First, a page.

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Managing High Cholesterol Through Your Diet

Diet plays a major role in the management of high cholesterol. It is important to learn how to eat a healthy, well-balanced diet incorporating lower cholesterol options while cutting back on the higher fat foods. …

Diet plays a major role in the management of high cholesterol. It is important to learn how to eat a healthy, well-balanced diet incorporating lower cholesterol options while cutting back on the higher fat foods.

The cholesterol reading you receive from your doctor when you have blood taken is comprised of several different numbers with different significance.

  • Total Cholesterol – a measure of the fat in your blood. Cholesterol is made by your liver and consumed through your diet. Too much cholesterol in the body can cause plaque formation (a buildup of fat in the blood) and increase the risk of stroke or heart attack.
  • Low Density Lipoprotein (LDL) – often referred to as “bad” cholesterol.
  • High Density Lipoprotein (HDL) – often referred to as “good” cholesterol
  • Triglycerides – being overweight or having too much fat, sugar, and /or alcohol in the diet can raise this level.

Some key points to eating healthy when managing high cholesterol include:

  1. Choose lean cuts of beef and lower fat protein options such as chicken, fish, turkey, and egg whites.
    • Beef contains higher amounts of saturated fat and cholesterol which can contribute to higher blood cholesterol levels. Select protein sources with lower saturated fat content.
  2. Bake, broil, and/or grill foods without added fat wherever possible.
    • Frying in oil or adding butter to cook foods adds more saturated fat to the food you are preparing to eat.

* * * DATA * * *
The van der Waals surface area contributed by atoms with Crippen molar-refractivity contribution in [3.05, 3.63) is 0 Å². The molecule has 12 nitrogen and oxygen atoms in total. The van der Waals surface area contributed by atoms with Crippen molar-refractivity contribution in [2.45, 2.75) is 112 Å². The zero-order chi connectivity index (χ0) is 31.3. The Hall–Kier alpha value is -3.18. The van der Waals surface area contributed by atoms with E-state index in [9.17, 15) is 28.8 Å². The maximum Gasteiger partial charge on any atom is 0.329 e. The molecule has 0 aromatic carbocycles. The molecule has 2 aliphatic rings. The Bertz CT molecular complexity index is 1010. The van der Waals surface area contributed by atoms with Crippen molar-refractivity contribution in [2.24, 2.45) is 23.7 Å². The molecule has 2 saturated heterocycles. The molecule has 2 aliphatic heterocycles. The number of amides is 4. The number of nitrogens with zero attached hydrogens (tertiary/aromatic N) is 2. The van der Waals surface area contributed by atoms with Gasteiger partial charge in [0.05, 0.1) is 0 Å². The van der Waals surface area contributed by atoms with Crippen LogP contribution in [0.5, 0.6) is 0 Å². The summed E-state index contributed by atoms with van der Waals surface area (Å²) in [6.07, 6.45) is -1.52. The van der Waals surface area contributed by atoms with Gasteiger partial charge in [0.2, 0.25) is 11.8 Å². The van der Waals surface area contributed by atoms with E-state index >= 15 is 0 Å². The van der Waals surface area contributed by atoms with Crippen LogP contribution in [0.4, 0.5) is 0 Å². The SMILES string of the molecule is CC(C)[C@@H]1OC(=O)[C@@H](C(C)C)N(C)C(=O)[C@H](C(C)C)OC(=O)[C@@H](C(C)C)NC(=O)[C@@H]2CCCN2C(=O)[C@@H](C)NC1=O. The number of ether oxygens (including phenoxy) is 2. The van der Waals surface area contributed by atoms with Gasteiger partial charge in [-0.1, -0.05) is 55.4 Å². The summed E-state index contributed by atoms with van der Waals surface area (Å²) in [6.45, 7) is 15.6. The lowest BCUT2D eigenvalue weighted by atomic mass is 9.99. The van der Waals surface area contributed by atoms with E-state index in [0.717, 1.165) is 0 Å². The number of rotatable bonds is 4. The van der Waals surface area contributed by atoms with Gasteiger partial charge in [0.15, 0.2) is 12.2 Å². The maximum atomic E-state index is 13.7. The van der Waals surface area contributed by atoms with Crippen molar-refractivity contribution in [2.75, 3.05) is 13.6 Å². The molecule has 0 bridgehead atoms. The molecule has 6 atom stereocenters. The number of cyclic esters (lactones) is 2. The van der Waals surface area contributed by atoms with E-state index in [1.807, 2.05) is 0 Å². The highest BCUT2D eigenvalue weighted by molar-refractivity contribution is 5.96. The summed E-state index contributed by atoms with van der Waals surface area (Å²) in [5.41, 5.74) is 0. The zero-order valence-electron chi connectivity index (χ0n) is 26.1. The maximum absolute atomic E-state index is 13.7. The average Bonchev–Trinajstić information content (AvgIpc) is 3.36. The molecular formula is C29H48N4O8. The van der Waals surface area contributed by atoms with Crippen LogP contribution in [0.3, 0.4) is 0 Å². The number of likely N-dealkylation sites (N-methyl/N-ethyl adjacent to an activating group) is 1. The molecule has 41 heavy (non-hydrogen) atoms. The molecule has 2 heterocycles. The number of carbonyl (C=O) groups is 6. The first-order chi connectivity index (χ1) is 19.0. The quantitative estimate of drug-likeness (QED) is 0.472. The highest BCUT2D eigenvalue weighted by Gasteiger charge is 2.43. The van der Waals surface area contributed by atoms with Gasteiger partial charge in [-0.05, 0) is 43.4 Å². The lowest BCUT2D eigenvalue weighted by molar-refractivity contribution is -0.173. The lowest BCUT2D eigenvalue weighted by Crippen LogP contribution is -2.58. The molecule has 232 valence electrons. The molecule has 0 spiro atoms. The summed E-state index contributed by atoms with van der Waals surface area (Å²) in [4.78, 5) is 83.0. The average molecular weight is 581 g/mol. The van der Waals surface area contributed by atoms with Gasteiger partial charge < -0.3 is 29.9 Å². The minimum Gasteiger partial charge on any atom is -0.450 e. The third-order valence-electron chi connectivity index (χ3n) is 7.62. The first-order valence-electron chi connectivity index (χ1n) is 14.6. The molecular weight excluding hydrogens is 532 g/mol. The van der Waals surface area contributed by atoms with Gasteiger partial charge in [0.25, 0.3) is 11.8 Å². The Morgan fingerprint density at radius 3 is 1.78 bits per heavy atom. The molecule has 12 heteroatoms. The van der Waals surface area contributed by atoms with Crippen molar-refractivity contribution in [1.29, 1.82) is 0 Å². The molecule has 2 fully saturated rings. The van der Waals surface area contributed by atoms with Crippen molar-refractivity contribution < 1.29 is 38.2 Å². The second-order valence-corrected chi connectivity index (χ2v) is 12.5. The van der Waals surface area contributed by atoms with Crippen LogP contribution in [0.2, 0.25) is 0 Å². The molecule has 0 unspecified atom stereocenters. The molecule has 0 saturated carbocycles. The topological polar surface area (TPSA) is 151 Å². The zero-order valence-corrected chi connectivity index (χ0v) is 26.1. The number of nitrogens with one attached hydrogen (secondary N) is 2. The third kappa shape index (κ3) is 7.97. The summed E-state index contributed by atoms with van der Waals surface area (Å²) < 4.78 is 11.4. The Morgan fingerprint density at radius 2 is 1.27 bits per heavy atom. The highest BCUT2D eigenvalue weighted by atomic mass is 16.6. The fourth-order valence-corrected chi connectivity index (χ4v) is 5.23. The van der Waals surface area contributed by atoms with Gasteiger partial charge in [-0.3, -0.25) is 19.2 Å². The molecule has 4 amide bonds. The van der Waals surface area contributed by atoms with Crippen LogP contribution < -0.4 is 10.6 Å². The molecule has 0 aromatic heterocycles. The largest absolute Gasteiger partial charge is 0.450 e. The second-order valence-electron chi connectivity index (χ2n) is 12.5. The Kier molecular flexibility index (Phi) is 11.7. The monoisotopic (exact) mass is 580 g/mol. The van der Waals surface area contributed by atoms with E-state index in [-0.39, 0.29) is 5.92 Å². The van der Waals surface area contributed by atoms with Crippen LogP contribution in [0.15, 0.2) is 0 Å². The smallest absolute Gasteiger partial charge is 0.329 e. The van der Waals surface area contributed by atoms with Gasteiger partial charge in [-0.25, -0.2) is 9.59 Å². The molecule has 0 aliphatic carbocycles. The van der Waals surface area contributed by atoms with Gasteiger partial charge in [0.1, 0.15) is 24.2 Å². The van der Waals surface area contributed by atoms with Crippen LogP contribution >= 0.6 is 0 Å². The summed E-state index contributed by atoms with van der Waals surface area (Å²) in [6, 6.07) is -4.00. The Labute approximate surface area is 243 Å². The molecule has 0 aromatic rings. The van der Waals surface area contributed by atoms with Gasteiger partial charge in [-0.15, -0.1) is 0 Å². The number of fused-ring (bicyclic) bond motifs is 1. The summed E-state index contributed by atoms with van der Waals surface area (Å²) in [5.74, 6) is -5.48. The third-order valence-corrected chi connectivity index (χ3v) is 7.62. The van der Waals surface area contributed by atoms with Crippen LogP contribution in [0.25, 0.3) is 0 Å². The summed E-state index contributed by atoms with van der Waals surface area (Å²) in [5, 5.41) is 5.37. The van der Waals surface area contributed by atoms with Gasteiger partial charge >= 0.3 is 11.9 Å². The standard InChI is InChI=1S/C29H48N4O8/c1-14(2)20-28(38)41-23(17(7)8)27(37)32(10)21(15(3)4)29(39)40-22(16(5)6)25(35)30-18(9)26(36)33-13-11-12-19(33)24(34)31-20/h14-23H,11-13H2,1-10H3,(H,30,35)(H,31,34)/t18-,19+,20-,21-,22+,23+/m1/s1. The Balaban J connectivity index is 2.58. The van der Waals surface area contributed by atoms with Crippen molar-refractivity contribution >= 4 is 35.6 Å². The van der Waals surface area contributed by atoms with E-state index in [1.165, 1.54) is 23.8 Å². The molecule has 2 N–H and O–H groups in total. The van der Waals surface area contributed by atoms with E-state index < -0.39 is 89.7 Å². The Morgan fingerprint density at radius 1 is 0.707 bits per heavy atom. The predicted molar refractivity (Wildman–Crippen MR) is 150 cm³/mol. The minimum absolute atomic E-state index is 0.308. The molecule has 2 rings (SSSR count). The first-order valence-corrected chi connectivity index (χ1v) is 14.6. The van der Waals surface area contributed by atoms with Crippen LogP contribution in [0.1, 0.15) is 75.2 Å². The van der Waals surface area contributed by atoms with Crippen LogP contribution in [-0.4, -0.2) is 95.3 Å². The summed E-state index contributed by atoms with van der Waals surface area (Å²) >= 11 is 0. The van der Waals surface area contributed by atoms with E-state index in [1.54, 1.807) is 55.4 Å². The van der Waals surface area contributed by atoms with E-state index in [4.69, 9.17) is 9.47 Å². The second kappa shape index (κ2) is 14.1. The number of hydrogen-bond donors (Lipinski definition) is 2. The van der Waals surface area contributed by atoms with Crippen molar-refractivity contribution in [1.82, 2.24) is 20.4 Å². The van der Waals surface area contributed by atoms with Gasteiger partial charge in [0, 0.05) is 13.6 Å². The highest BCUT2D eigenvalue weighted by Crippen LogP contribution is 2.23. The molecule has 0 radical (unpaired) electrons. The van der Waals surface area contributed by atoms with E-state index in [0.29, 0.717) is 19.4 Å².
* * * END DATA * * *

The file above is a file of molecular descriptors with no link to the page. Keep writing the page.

3. Choose non-fat or low-fat dairy products.
    • Regular whole milk, yogurt, and cheeses can add a lot of saturated fat to your diet. Try skim or 1% milk, nonfat yogurt, and low fat cheeses.
  4. Lighten up on the sweets.
    • Baked and processed goods tend to have higher amounts of saturated fats in them. Cut back on consumption of cookies, cakes, pies, and regular ice cream.
  5. Increase intake of “good” fats in your diet.
    • Monounsaturated fats are known to help increase your HDL or “good” cholesterol levels which in turn can help lower your total cholesterol reading. When using fat, choose foods regularly that have monounsaturated fats in them such as avocado, olive oil, and peanut butter.
  6. Get moving!
    • Increasing your activity level can improve your cholesterol levels. Exercise helps increase your HDL or “good” cholesterol level and lower your LDL or “bad” cholesterol.
  7. Increase intake of fruits and vegetables and add more fiber to your diet.
    • Foods with higher fiber content have been shown to lower cholesterol levels. Choose whole wheat products versus refined products wherever possible and try to incorporate a fruit or a vegetable with each meal.
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